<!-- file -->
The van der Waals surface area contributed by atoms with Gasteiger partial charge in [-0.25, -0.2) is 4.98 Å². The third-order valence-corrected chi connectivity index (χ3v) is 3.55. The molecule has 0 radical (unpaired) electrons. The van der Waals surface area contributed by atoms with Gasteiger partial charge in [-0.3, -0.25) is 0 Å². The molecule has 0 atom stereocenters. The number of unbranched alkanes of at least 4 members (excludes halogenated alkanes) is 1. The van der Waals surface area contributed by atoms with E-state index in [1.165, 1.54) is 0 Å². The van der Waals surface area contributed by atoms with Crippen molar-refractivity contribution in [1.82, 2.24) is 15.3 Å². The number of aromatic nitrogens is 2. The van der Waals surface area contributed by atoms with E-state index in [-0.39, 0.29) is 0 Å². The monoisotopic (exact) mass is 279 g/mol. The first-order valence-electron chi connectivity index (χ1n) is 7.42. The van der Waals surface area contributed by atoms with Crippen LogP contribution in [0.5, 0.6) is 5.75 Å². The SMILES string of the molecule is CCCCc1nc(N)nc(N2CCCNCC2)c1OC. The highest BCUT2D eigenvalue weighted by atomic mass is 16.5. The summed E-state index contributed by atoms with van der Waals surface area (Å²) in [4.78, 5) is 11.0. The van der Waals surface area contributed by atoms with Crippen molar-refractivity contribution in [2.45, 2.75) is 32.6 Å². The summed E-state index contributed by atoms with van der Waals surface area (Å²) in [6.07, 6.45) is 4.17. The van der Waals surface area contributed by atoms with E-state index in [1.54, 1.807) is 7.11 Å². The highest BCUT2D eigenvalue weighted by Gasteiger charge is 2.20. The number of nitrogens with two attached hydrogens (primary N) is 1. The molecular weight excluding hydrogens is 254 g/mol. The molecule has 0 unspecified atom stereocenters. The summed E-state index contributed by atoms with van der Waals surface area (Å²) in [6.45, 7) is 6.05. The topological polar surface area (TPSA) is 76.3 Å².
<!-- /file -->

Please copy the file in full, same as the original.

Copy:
The van der Waals surface area contributed by atoms with Gasteiger partial charge in [-0.25, -0.2) is 4.98 Å². The third-order valence-corrected chi connectivity index (χ3v) is 3.55. The molecule has 0 radical (unpaired) electrons. The van der Waals surface area contributed by atoms with Gasteiger partial charge in [-0.3, -0.25) is 0 Å². The molecule has 0 atom stereocenters. The number of unbranched alkanes of at least 4 members (excludes halogenated alkanes) is 1. The van der Waals surface area contributed by atoms with E-state index in [1.165, 1.54) is 0 Å². The van der Waals surface area contributed by atoms with Crippen molar-refractivity contribution in [1.82, 2.24) is 15.3 Å². The number of aromatic nitrogens is 2. The van der Waals surface area contributed by atoms with E-state index in [-0.39, 0.29) is 0 Å². The monoisotopic (exact) mass is 279 g/mol. The first-order valence-electron chi connectivity index (χ1n) is 7.42. The van der Waals surface area contributed by atoms with Crippen LogP contribution in [0.5, 0.6) is 5.75 Å². The SMILES string of the molecule is CCCCc1nc(N)nc(N2CCCNCC2)c1OC. The highest BCUT2D eigenvalue weighted by atomic mass is 16.5. The summed E-state index contributed by atoms with van der Waals surface area (Å²) in [4.78, 5) is 11.0. The van der Waals surface area contributed by atoms with Crippen molar-refractivity contribution in [2.45, 2.75) is 32.6 Å². The summed E-state index contributed by atoms with van der Waals surface area (Å²) in [6.07, 6.45) is 4.17. The van der Waals surface area contributed by atoms with E-state index in [1.54, 1.807) is 7.11 Å². The highest BCUT2D eigenvalue weighted by Gasteiger charge is 2.20. The number of nitrogens with two attached hydrogens (primary N) is 1. The molecular weight excluding hydrogens is 254 g/mol. The molecule has 0 unspecified atom stereocenters. The summed E-state index contributed by atoms with van der Waals surface area (Å²) in [6.45, 7) is 6.05. The topological polar surface area (TPSA) is 76.3 Å².